This year, momentum for climate action was built through a series of regional meetings – the Africa Climate Week in Ghana, Asia-Pacific Climate Week in Thailand, and Latin America and Caribbean Climate Week in Brazil. These Climate Weeks served as critical stepping-stones on the road to the UN Climate Action Summit in September and provided platforms for grassrootslevel discussions on the SDGs, Global Climate Action, and the implementation of Nationally Determined Contributions (NDCs).

The Africa Climate Week demonstrated the strong commitment of African countries to support the implementation of the Paris Agreement in line with national development priorities, with appropriate finance being key. Transport was identified in the Latin America and the Caribbean Week as a significant emission source to be urgently addressed. Further, the role of cities as key drivers of climate action was recognized, as was the need to enable urban development stakeholders (e.g. real estate developers, financial institutions) to meaningfully engage with each other. The Asia-Pacific Climate Week sent a message that the Asia-Pacific region can lead the global transformation that is needed to achieve the goals of the Paris Agreement. Participants agreed on the potential of innovative approaches, including circular economy and nature-based solutions, as well as data-driven and smart technologies to help the region reconcile development and growth with climate mitigation and adaptation goals.

The momentum for increasing ambition continued at the UN Climate Action Summit in September 2019, with announcements on 28 initiatives across nine action areas.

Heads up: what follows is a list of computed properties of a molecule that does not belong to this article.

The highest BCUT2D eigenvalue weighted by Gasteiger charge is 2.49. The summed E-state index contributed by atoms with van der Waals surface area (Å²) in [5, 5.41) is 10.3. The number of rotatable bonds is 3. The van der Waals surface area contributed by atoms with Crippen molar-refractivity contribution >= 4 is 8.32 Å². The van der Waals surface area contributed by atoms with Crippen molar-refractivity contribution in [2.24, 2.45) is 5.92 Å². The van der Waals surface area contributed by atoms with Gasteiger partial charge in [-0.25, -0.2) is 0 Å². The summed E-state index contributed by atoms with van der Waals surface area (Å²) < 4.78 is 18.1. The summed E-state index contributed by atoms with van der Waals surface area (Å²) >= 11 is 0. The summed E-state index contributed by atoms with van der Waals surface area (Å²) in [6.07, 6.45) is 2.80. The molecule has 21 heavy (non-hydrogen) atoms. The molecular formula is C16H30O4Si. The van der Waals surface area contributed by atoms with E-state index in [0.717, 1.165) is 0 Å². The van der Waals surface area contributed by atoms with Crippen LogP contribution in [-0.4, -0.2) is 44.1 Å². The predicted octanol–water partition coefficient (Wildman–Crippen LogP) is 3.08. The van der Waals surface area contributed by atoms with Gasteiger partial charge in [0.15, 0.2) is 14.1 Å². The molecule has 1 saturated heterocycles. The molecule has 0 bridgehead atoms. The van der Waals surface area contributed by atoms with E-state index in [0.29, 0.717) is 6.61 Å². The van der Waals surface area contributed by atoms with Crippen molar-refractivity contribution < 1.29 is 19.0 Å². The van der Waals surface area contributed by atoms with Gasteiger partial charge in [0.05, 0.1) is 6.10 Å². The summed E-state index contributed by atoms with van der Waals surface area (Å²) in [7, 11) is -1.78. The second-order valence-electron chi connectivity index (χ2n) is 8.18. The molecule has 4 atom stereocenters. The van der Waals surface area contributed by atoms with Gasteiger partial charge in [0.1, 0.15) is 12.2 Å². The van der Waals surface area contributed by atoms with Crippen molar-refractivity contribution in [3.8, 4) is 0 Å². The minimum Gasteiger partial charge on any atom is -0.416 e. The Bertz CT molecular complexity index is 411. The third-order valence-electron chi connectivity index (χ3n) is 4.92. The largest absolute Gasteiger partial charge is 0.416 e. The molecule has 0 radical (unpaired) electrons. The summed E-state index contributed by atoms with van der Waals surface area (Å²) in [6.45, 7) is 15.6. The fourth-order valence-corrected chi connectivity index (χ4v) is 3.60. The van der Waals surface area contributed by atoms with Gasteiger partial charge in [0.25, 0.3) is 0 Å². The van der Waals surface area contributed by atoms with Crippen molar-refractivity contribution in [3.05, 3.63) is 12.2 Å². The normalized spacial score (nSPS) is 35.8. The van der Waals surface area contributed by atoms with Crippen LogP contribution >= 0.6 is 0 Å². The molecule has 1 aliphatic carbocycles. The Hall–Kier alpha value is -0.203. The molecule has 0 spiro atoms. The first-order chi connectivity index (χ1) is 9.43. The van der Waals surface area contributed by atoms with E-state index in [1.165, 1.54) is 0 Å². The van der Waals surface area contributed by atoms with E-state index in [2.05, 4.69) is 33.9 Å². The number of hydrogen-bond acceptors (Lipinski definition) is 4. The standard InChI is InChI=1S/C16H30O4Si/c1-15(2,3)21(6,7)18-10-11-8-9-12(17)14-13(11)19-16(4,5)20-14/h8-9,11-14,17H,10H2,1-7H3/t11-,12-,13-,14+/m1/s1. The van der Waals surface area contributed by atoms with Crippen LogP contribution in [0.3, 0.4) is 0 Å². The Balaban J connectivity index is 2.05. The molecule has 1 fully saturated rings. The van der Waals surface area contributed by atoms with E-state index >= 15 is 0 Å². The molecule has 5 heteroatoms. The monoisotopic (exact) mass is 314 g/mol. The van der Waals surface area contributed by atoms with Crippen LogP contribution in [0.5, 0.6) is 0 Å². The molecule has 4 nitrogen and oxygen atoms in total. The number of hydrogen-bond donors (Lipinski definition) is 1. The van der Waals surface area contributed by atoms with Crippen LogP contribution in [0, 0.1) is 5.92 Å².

The Climate Ambition Alliance was launched at the summit with the aim to drive increasing ambition and action through two streams: “Net-Zero 2050”, bringing together businesses, investors, cities and regions working towards achieving net-zero by 2050; and the “Enhanced National Climate Plans” initiative, in which 70 countries signalled their intention to enhance by 2020 the ambition of their NDCs. The Net-Zero 2050 stream builds on various initiatives, including the Carbon Neutrality Coalition, the Under2 Coalition and Deadline 2020, as well as new coalitions, such as the Businesses Ambition for 1.5˚C and the Net-Zero Asset Owner Alliance. To fully reap the potential of the Climate Ambition Alliance, it will be important to reach out to those that have not yet presented ambitious commitments. Key moments for such outreach include COP 25 and events leading to COP 26. It will also be important to present more concrete and monitorable plans to achieve the commitments.

Throughout the summit, emphasis was given to the voice of youth, who called on the world’s leaders to act. Two days ahead of the political summit, the UN Secretary-General hosted the Youth Climate Summit, a one-day event that served as a platform for more than 500 young activists, entrepreneurs and change agents to engage with international decision-makers.